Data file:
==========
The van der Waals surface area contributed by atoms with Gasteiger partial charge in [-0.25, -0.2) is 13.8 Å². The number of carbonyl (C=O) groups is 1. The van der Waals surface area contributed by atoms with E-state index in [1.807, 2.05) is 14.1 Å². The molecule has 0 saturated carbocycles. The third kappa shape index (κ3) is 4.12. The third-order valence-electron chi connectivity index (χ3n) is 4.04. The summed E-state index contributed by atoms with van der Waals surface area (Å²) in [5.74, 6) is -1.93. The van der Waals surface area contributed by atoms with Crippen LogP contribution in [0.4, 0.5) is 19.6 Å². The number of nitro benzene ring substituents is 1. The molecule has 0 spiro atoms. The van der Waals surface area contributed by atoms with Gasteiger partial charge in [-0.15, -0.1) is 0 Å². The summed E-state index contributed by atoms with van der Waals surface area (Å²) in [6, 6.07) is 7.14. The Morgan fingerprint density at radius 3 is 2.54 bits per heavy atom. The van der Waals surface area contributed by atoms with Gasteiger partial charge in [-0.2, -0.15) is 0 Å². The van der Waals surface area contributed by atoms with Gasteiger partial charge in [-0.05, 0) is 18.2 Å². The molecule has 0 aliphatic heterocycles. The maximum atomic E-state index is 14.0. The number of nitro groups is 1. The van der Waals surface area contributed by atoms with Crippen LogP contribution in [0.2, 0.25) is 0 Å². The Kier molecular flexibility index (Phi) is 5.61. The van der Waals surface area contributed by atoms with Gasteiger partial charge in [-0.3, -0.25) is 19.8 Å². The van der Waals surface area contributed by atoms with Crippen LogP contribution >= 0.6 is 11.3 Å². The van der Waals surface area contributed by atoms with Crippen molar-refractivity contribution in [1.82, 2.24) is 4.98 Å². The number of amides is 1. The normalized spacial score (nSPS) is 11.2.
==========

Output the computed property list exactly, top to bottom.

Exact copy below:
The van der Waals surface area contributed by atoms with Gasteiger partial charge in [-0.25, -0.2) is 13.8 Å². The number of carbonyl (C=O) groups is 1. The van der Waals surface area contributed by atoms with E-state index in [1.807, 2.05) is 14.1 Å². The molecule has 0 saturated carbocycles. The third kappa shape index (κ3) is 4.12. The third-order valence-electron chi connectivity index (χ3n) is 4.04. The summed E-state index contributed by atoms with van der Waals surface area (Å²) in [5.74, 6) is -1.93. The van der Waals surface area contributed by atoms with Crippen LogP contribution in [0.4, 0.5) is 19.6 Å². The number of nitro benzene ring substituents is 1. The molecule has 0 spiro atoms. The van der Waals surface area contributed by atoms with Gasteiger partial charge in [-0.15, -0.1) is 0 Å². The summed E-state index contributed by atoms with van der Waals surface area (Å²) in [6, 6.07) is 7.14. The Morgan fingerprint density at radius 3 is 2.54 bits per heavy atom. The van der Waals surface area contributed by atoms with Gasteiger partial charge in [-0.2, -0.15) is 0 Å². The van der Waals surface area contributed by atoms with Gasteiger partial charge in [-0.05, 0) is 18.2 Å². The molecule has 0 aliphatic heterocycles. The maximum atomic E-state index is 14.0. The number of nitro groups is 1. The van der Waals surface area contributed by atoms with Crippen LogP contribution in [0.2, 0.25) is 0 Å². The Kier molecular flexibility index (Phi) is 5.61. The van der Waals surface area contributed by atoms with Gasteiger partial charge in [-0.3, -0.25) is 19.8 Å². The van der Waals surface area contributed by atoms with Crippen LogP contribution >= 0.6 is 11.3 Å². The van der Waals surface area contributed by atoms with Crippen molar-refractivity contribution in [1.82, 2.24) is 4.98 Å². The number of amides is 1. The normalized spacial score (nSPS) is 11.2.